It should be noted that we all feel needy from time to time. But there’s a certain degree of neediness that should be a clear red flag, especially if someone is needy to the point of outright emotional manipulation.


The problem with needy behavior is that if it feels normal to you, then it will seem normal in everybody else. That is, if you regularly engage in needy behavior and think it’s acceptable dating behavior, then you will fail to spot it in the people you date.

“Yeah, she lied to me about her ex-boyfriend still calling her, but I think she just wanted to make me jealous. So I bought her a new handbag if she agreed to block his phone number. I think it’s a good compromise, right?”

Noooooo! You deserve to be punched in the face. Hold yourself to a higher standard and the people around you will alter their behavior to meet that standard, or they’ll simply cease to be the people around you.

3. Establish a zero-tolerance policy for emotional manipulation.

A lot of people can spot needy or manipulative behavior, but they tolerate it or even rationalize it away. That makes them needy as well. The reason they tolerate or justify needy behavior is because, despite being fucked up and unpleasant, it still makes them feel important and wanted. In extreme cases, these people have such low self-worth that they unconsciously feel they deserve to be manipulated and used.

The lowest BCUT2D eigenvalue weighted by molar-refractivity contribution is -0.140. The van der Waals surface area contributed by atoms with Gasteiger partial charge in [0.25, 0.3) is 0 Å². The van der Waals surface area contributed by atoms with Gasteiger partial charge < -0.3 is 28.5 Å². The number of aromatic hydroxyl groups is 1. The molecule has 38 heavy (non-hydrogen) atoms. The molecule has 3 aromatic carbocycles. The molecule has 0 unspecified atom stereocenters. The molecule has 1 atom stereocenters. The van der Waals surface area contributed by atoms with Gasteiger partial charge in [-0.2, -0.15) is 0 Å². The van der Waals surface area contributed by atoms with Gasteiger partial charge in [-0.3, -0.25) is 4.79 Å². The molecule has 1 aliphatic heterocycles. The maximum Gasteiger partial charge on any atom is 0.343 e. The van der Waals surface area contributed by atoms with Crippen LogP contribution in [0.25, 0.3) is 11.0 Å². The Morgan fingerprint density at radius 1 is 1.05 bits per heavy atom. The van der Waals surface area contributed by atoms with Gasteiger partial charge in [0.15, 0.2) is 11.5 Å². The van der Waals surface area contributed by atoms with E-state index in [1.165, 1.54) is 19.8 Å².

You must have a zero-tolerance policy towards these behaviors. Both in the other person and in yourself. Be willing to walk away the moment someone close to you begins acting this way. It’s the only way to respect yourself. It’s the only way to maintain strong and healthy boundaries.

People who excuse this kind of behavior are always going on about change. “She’s going to change.” “He’s getting better.” “She’s having a hard time but I’m helping her get through it.” But these justifications only continue to feed the toxic behavior. When you do this, you’re continuing to feed the victim/rescuer cycle, and, in fact, nothing has changed. And nothing will.